One leading company that builds and sells packaging and production systems for the pharmaceutical industry (as well as cosmetics and other associated industries) is Bausch + Ströbel, which operates internationally from headquarters in Ilshofen, Germany, 50 miles northeast of Stuttgart. Bausch + Ströbel’s systems manufacture ampoules, bottles and vials, syringes, cartridges and insulin pens. Their machines produce up to 1,000 objects per minute, running fast not only for economic efficiency but also because at certain points in the production process there are flywheels that must maintain specific rotation speeds to develop the required centrifugal force. In such conditions, ampoules with necks of only 6.5 mm in diameter are filled by needles which plunge in and out of them in just 1146 milliseconds. If the line operates with even the tiniest inaccuracy, the ampoules are vulnerable to being under filled, overfilled (resulting in foam or splashing) or becoming broken. High-speed cameras have made it possible to diagnose precisely why such errors occur and the machine parameters can be adjusted accordingly. 

At the next stage of the production process the ampoules move to a station for sealing, and once more they are at risk. The ampoule cap is heated and attached by a gripper, but if the ampoule is too far away from the flame, the heating takes too long, and if it’s too close, the heat is overly strong and the ampoule might not be sealed correctly. Here, too, a high-speed camera has allowed the machinery’s movements to be recorded at up to 1,000 frames per second and then played back in slow motion, where it can be precisely analyzed, enabling machine parameters to be reconfigured as required.

Jonas Bastian Gumb, one of the Bausch + Ströbel engineers who has worked with the cameras, explains that they serve another purpose, too: “Because we install production machinery for customers, the cameras make it possible for us to show them, in slow motion, how the systems work. They are amazed that you can see the processes going on in the machines in such detail.”

Frame-by-frame fault capturing

Varta Consumer Batteries, one of the largest battery producers in the world, is another company benefitting from high-speed cameras. Varta’s newest-generation batteries perform significantly better than rivals’ as a result of a specially formulated electrolyte, which is injected into the battery casing. The filling process requires precise dosing when only a few hundredths of a second are available, but at the company’s plant in Dischingen, near Munich in Germany, there were often problems with a missing electrolyte drop changing the battery characteristics and contaminating the production line. This was causing product rejections because of unacceptable fluctuations in the individual batteries’ performance, forcing expensive maintenance downtime on the production line.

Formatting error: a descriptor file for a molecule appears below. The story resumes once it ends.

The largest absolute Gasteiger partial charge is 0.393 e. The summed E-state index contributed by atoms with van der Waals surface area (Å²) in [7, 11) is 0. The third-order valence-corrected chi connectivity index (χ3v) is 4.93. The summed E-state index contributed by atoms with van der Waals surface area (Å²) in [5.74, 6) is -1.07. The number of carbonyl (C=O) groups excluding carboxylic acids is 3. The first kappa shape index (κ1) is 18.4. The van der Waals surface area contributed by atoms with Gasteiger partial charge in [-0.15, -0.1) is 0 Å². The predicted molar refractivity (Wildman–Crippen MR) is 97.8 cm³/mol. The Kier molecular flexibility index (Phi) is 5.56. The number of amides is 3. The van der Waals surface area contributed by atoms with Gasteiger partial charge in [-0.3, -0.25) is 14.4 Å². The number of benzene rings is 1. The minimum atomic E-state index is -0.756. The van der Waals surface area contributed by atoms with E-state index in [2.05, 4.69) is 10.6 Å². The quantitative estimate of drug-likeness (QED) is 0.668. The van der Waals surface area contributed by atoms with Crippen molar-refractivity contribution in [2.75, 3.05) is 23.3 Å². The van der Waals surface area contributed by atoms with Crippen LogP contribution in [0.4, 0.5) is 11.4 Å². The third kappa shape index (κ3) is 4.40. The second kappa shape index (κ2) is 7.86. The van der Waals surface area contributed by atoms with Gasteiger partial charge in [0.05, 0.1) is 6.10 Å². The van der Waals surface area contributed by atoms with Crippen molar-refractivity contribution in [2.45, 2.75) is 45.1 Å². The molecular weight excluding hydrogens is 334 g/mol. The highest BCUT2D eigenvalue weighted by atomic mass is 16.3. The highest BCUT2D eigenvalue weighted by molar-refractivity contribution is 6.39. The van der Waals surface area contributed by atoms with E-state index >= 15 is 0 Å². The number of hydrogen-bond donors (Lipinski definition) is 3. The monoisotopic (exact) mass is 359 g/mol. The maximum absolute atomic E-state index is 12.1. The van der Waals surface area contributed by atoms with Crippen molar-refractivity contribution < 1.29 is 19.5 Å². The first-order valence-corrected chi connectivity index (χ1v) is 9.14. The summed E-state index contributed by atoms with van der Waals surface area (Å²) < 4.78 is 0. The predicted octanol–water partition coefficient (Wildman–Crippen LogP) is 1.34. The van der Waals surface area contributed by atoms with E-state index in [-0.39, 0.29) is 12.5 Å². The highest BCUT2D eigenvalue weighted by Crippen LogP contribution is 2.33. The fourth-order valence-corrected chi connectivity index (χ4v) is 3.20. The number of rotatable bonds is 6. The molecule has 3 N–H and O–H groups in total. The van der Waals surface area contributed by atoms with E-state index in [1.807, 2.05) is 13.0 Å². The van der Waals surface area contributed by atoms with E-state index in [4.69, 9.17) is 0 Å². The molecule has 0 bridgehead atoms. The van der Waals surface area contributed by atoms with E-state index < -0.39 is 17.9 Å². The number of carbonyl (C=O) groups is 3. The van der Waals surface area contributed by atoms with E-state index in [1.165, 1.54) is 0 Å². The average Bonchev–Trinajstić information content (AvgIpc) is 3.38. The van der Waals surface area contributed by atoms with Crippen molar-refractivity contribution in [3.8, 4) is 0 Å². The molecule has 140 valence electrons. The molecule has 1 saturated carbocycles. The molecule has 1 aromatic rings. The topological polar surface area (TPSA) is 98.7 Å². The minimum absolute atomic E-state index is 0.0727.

By conducting slow-motion studies with high-speed recording cameras, it became possible to see how process parameters should be adjusted so that the high quality requirements could be met while maintaining a very short cycle time. Project engineer Josef Graule explains: “After making only a few high-speed recordings, we were able to select the filling jets in such a way that the filling process ran without any more troublesome splashes. Next, the camera provided us with information we could use to constantly reduce bottlenecks in the production flow.” Within the first year, investigations of more than 20 points in the production process led to a substantial number of optimizations.

Using cameras also enabled the setup at Varta’s factory of a continuous measurement inspection point. For the first time, a new laser measuring system for quality control could be precisely mounted because slow-motion video revealed the exact point on the batteries at which the measurement was to be made and at which point the measurement could be obtained with the system turning at full capacity. The camera’s integrated time-stamp function, which is applied to each individual frame, enables processes to be calibrated to the millisecond.

More than just leading to fixes for disruptive production line problems, then, high-speed cameras can also provide detailed information about machine behavior that can be used to prevent problems from occurring in the first place. Production line efficiency and quality control both benefit. As Jonas Bastion of Bausch + Ströbel says, “You have to see for yourself how these cameras work to fully appreciate them. Their value in plant management and quality control is really underestimated by many people.”